- Have no problems taking credit for someone else's hard work (especially if that person is a subordinate)
- Lack the innate creativity to come up with ideas of their own and will instead pirate ideas from someone else
An un-encrypted script gives unscrupulous entities the opportunity to claim its programmatical logic as their own. I've been in quite a number of meetings with software vendors where they shamelessly admitted to the idea or "inspiration" behind their latest "feature" being taken from publicly available open source tools. In essence, what that boils down to is "they" (the commercial software vendor) get to profit off of someone else's labor. It can be argued that 'maybe, just maybe, that person is ok with it'. I say; Maybe. Maybe not!
Any engineer with an unprincipled disposition can snoop through a fairly lengthy script written by someone else, make a few changes of his own to it, then slap his name on the script as being the author. Or, if he's unable to get away with doing that, he might try to force his name into the project with phrases similar to 'WE worked on it together', or "I helped him....'. And these deceitful statements are often made when the actual author of the script is not around to speak up for himself (or herself).
Although, there are lots of developers out there in the IT world, many lack an innate ability for creativity. So what they do to combat that is look for ideas to pirate. A skilled developer (but who lacks in creative ideas) can use your un-encrypted code for inspiration concerning a similar project he may be wishing to work on.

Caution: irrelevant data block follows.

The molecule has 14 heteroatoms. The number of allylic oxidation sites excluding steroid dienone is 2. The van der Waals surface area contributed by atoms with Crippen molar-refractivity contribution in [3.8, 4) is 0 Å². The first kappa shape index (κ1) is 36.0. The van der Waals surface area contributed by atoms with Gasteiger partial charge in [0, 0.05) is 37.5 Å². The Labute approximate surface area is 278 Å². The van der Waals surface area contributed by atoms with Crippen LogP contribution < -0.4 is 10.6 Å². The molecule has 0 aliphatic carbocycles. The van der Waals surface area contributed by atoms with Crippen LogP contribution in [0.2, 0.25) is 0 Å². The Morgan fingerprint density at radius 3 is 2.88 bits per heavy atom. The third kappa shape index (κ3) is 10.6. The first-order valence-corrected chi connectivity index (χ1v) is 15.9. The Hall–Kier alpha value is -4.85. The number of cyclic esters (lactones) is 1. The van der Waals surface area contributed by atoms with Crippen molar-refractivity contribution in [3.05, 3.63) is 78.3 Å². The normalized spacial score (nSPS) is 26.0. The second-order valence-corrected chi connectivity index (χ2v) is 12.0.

The ramifications of this possibilility are all bad - you're either unwittingly erecting against yourself unnecessary competition and shall I say angst?! OR you're opening yourself up to the possibility of someone with far more resources than you, beating you to the completion of whatever it is you were trying to accomplish.
The cold harsh reality is; there are many engineers out there who simply cant resist the temptation to plagiarize. The goal of enScryption.com is to ensure when they do attempt to figure out how your code works, they're met with numerous formiddable obstacles.
Also, bear in mind, that, there are many different ways an idea can be stolen without the artificer of it being any wiser. There may be something you're doing in your code that others thought was impossible. But if they're able to get their hands on the un-encrypted version of your script, they'll know exactly how you did it. Why make it easy for them? Intellectual thievery is real. Protect yourself. Protect your work!
Protect your Source Code
Encrypt, Obfuscate, Protect & Secure Unlimited:
- Powershell Scripts (.ps1)
- Shell Scripts (.sh, .bash, .ksh, .zsh, .csh, .ksh93)
- Perl Scripts (.pl)
- Python Scripts (.py)
- Ruby Scripts (.rb)
- Rcode R Scripts (.r, .R)
- PHP(Cli/Web-based) Scripts (.php)
Distribute scripts without exposing proprietary information. Specify who can and cannot run your scripts. Specify on which hosts your scripts are allowed to run.
Get notifications of all attempts to tamper with your guarded code.
Set expiration dates on all protected scripts (or not), prevent duplicate copies.
EnScryption - Instant Download
Function Files Security
Encrypt & Obfuscate function files without any issues.
Call encrypted function files from encrypted scripts and have both work as the original un-encrypted plain version.
For a Demo, contact us or click this box to be directed to Demo section on the home page - then click the 9th video titled "How to Encrypt shell scripts and referenced sourced Function Files"
Encrypt Shell,R Functions, Python Modules, Ruby Libraries